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article imageDNA provides design principles for lighter optical displays

By Tim Sandle     Jun 28, 2018 in Technology
Researchers have shown how lighter gold nanoparticles can be used to substitute the thicker, heavier layered polymers which are used as the back-reflectors for optical displays. The design idea is based on DNA.
Deoxyribonucleic acid is the basis of life, but soon the physical structure could provide the basis for new optical devices. This is according to a research team based at Northwestern University, who think the thread-like chain of nucleotides carrying the genetic instructions could provide the design basis for developing photonic crystals.
A photonic crystal is an optical nanostructure that influences the motion of photons. In theory, the crystals can find uses wherever light must be manipulated. Current applications include thin-film optics with coatings for lenses. The crystals are also similar to the types used in computer, television and smartphone displays.
The researchers have shown that by using synthetic DNA to assemble particles into crystalline lattices, this can pave the way for considerably lighter and thinner optical displays. Here the lead researcher, Professor George Schatz draws a comparison: “One component of the display is the back-reflector, a mirror-like device that directs the light emitted by the LCD to the viewer. These reflectors are made using layered polymers that are much thicker and heavier than our crystals.”
The new technology substitutes such polymers with gold nanocrystals. Moreover, it creates space between them, which leaves pockets of air. The net effect of this is to create a lighter and more compact structure. This output is reconfigurable whist maintaining highly reflective properties.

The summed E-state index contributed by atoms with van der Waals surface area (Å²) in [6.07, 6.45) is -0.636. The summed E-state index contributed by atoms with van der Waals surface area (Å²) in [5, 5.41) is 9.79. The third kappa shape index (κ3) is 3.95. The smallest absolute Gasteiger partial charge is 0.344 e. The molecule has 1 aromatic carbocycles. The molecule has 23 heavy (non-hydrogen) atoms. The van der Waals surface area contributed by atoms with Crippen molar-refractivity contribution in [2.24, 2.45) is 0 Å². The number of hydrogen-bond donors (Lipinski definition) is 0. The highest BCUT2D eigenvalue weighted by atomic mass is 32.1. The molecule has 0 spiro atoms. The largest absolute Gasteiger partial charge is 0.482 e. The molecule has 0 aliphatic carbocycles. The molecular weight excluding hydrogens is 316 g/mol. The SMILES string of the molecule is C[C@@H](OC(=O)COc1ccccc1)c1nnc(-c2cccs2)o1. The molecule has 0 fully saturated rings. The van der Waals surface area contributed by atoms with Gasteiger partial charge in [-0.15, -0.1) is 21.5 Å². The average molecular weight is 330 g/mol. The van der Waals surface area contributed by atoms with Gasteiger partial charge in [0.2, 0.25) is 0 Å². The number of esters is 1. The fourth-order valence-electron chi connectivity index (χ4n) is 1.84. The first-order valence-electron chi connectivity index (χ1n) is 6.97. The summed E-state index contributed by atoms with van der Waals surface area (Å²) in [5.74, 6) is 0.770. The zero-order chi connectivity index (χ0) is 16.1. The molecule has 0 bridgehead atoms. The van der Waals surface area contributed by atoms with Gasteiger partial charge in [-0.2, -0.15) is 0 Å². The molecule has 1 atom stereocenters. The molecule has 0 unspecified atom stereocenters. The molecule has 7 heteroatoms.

The process is based on earlier research which showed how synthetic DNA can be connected to gold nanoparticles to produce new materials that are not found in nature. More recent research has shown how crystals can be made from particles connected to DNA. The researchers have now perfected this to fabricate three-dimensional crystalline structures.
The research also showed that by altering the DNA strand sequence leads to changes to the hape of the crystalline structure. This allows the scientists to alter the arrangement of the particles in space. These new arrangements have special optical properties.
The findings have been published in the journal Proceedings of the National Academy of Sciences. The paper is titled “Design principles for photonic crystals based on plasmonic nanoparticle superlattices.”
More about optical display, Optics, Dna
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